Category Archives: Alabama Pryors

Judge William H Pryor Jr. – Possible Trump Appointee

I recently read that a Pryor is being considered for an appointment in the Trump administration. I wondered which Pryor line he could trace his ancestry to. From his photo he doesn’t look to be one of the red-headed Pryors.

Judge William H Pryor Jr (photo from Wikipedia)

Judge William H Pryor Jr (photo from Wikipedia)


Wikipedia states he is the son of William Holcombe Pryor Sr. and Laura Louise Bowles. William H. Pryor was born in Mobile, AL. I located his parents marriage announcement in the newspaper. It states his grandfather was William F. Pryor of Mobile.

Monroe Morning World, 28 August 1960

Monroe Morning World, 28 August 1960

William Frank Pryor was born about 1889 in AL, but is one of the Pryors who were in Florida at the turn of the century. .

The Pensacola journal., July 24, 1906, Page PAGE [THREE], Image 3
Frank Pryor, formerly of this city, but now of Mobile, spent Sunday here and was cordially greeted by his many friends. His parents, Mr. and Mrs. O. M. Pryor are now located in Mobile.

The 1906 announcement (above) helps to ID his parents as Obed Pryor and Susie Nord (the judge’s great grandparents).

1900 Census Escambia Co., FL
Pensacola Pct 13, ED#22, sheet 19a, house 723 Obed M PRYOR July 1861 AL GA GA furniture dealer, Sallie C. wife Mar 1870 30 AL AL Al, William F son Jan 1889 11 AL, DeWitt M. son May 1890 10 AL, Lillian L. dau Oct 1891 AL, Leana dau May 1893 7 FL, Rothmeyer dau Nov 1894 5 FL, Fannie Mae dau Apr 1896 4 FL.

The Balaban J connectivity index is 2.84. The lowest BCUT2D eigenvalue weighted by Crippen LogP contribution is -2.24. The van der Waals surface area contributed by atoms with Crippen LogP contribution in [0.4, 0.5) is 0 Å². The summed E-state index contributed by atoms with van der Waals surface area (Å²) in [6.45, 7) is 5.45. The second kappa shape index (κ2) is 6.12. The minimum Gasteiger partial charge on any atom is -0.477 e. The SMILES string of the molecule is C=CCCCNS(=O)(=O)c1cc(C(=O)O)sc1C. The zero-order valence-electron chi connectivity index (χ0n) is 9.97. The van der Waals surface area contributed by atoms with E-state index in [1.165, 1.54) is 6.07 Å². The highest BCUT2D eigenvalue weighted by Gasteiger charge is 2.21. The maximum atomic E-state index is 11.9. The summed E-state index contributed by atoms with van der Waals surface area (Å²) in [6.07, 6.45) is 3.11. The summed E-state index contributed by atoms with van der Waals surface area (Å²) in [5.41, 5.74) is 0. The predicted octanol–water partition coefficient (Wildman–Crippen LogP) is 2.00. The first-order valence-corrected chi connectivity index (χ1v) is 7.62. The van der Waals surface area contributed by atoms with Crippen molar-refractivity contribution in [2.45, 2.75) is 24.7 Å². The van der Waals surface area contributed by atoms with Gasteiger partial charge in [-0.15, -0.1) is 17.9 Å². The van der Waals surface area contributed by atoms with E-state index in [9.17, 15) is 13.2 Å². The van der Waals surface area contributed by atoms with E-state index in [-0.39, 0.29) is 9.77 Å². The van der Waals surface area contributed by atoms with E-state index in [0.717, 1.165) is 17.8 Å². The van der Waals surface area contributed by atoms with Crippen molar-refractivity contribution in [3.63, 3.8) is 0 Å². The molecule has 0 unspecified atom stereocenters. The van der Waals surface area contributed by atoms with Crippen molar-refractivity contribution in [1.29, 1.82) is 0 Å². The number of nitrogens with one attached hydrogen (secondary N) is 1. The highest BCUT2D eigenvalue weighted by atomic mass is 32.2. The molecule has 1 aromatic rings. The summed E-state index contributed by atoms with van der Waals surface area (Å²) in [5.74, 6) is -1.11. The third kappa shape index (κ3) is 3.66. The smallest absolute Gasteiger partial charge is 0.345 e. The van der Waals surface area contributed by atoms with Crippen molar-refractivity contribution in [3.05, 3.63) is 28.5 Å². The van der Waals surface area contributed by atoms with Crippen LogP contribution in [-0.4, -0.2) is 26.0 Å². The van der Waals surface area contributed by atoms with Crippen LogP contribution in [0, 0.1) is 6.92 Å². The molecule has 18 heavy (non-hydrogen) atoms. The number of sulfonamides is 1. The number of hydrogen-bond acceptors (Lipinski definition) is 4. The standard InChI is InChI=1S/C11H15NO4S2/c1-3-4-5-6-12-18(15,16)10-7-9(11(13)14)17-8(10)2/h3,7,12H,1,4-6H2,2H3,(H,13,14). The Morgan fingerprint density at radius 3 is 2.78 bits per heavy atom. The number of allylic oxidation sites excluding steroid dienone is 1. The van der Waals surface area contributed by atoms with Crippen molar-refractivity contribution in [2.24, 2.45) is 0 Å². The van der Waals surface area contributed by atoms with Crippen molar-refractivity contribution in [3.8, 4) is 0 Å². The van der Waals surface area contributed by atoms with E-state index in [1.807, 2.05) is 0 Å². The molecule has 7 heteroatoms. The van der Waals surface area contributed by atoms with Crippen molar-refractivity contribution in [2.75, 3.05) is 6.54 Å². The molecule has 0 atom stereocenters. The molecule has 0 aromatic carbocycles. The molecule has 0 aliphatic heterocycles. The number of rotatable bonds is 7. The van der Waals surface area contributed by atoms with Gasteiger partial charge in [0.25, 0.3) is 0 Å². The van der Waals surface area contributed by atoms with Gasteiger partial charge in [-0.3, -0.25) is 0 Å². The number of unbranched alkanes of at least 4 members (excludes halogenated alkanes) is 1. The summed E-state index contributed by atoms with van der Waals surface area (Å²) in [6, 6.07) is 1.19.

Obed Pryor was the son of Francis Pryor and wife Caroline who were on the 1860 Census in Butler County, AL  I did some digging on Francis a couple years ago and the post can viewed online. (read more). The Pryors were slave owners, possessing one female black around age 22 in 1860. Francis’ personal estate was recorded as $1500 on the 1860 Census.

Category: Alabama Pryors | Tags: ,

Alice Pryor: Another Pryor in the Edgefield County, SC Family Tree

I think we may be able to reunite another Pryor with the Edgefield County, SC Pryors.

Mrs. Alice Archbell died in Harrison County, TX in 1938. Her death record states she was born Alice Pryor in 1854 in Tallapoosa County, AL to John Pryor (no mother’s name). She was married to William B Archbell and was counted in his household on the 1880 and 1900 Census where it was recorded that both of her parents were from South Carolina.

I suspect she is the Alice Pryor age 5 who was counted in the household of Richard Pryor and Barbara in Edgefield County, SC in 1860.

1860 Census, Edgefield Co., SC
Beach Island PO, page 51, house 758 Richd (Richard) PRYOR 55 mechanic SC, Barbara 47 SC, Richard Jr. 21 SC, Cinchin (Kinchin R. Pryor) male 16 mechanic SC, Archibald 12 SC, Jane 10 SC, James 8 SC, Alice 5 AL.

1870 Census, Edgefied Co., SC
Hammond Twp., page 292b, house 507/522 Richard PRYOR 65 wheelwright SC, Jane S 19 SC, James 18 SC, Alice 15 SC

In 1870 Elizabeth B Prior wife of David Z Clark was counted in the household following Richard’s family. I speculated in a recent post (see post) that Elizabeth B Prior is the same person who was in Tallapoosa County. It certainly seems that Elizabeth and Alice may be related.

Richard Pryor In Richmond, VA and In Madison County, AL


Why on earth are there so many men named Richard Pryor in the 1820-1830’s? While looking at Richard Pryor of Hempstead County, AR I also noted a Richard H. Pryor in Samuel Pryor’s estate in Hardeman County, TN, then there was Richard Pryor the gamble and hothead in Catahoula Parish, LA. So why not look at one more!